Principal Investigator:Bernardine Pinto, PhD

    Co-Investigators: Michael Goldstein, MD; George Papandonatos, PhD; Bess Marcus, PhD; John Todaro, PhD; Peter Tilkemeier, MD

    Funding Agency: National Heart, Lung, and Blood Institute

    Dates: 2004 - 2010


    Cardiac Autonomic Regulation Enhancement through Exercise (CARE-E) Trial

    This project examines the feasibility, acceptability, and short-term efficacy of a randomized clinical trial examining a 3-month supervised exercise intervention compared to a heart healthy education intervention, designed specifically for patients with implantable cardioverter defibrillators (ICD) with the primary aim of estimating an effect size for change in parasympathetic activity. Other aims of this study are examining: (1) intervention effects on the frequencies of arrhythmias and ICD therapies, and (2) parasympathetic function in relation to changes in exercise tolerance. The study will also examine changes in psychological well-being and quality of life from pre- to post- intervention (3-months), and short-term follow-up (6-months).

    Principal Investigator: Eva R. Serber, PhD

    Co-Investigators: Alfred Buxton, MD; Bess Marcus, PhD; Ray Niaura, PhD; Peter Tilkemeier, MD; John Todaro, PhD

    Funding Agency: National Heart, Lung, and Blood Institute

    Dates: 2008 - 2011


    Training in Behavioral and Preventive Medicine (T32 HL076134)

    The primary goal of the T32 Training Program is to train postdoctoral fellows to conduct research related to changing behavior to reduce the burden of cardiovascular disease (CVD). The Brown University Centers for Behavioral and Preventive Medicine (CBPM) provides a wealth of research training experiences to address the most prominent lifestyle risk factors for CVD: cigarette smoking, adverse diet, obesity, and physical inactivity. Specifically, there are opportunities to learn to use multidisciplinary approaches to treat healthy and medically ill populations (e.g. individuals with diabetes; participants in cardiovascular rehabilitation programs), deliver services in unique settings (e.g., emergency departments, neonatal intensive care units, after cardiovascular procedures) and use innovative channels of delivery (Internet, telephone, print) to more efficiently disseminate interventions. There are ongoing collaborations between behavioral researchers at the CBPM and faculty in the Brown department of medicine and department of community health. Currently funded clinical trials evaluate the effect of behavior change on cardiovascular endpoints, studies of genetic and environmental contributions to health behaviors and CVD, and projects assessing the role of psychosocial factors in cardiovascular disease and adherence to behavior change recommendations.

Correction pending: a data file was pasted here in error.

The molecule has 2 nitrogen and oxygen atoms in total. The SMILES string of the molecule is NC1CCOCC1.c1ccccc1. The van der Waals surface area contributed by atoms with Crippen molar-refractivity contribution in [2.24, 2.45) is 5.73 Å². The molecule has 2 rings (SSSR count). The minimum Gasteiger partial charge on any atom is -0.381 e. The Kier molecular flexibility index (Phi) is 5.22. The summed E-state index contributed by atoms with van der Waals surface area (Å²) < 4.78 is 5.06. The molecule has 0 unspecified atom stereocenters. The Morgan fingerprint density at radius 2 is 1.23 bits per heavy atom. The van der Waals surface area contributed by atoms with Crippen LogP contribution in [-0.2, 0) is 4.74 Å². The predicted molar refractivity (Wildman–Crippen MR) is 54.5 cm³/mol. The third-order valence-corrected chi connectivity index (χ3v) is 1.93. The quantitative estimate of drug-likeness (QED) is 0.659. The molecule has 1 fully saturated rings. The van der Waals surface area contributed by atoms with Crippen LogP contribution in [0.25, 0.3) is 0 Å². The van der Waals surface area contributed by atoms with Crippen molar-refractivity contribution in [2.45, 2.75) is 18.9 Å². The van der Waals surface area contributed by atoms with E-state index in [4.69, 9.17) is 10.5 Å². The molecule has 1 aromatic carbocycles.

The strength and competitiveness of the research and training programs in the CBPM attract outstanding candidates for research fellowships. Program faculty have an outstanding history of successful mentoring. Our aim will be to recruit three fellows each year, with two MD fellows recruited over the project. Training will be highly individualized with all fellows developing excellent core competencies in areas such as CVD epidemiology, clinical trials related to behavioral risk factors and research skills. Fellows will also develop a complementary set of specialized competencies specific to their area of research (i.e., tobacco use, obesity, or physical activity). A formal curriculum includes both formal didactics (i.e., coursework and seminars) and mentored research experiences. The mentoring team will be headed by a senior behavioral scientist; with a physician or population scientist and a junior faculty member as secondary mentors.Individual training plans, constructed with the fellow's unique training needs in mind, outline the competencies, mentoring arrangement, training activities, and objectives for each fellow.

    Principal Investigator and Director:Rena Wing, PhD

    Co-Investigators and Co-Directors: Justin Nash, PhD and Bess Marcus, PhD

    Co-Investigator: Jeanne McCaffery, PhD

    Funding Agency: National Heart, Lung, and Blood Institute

    Dates: 2006 - 2011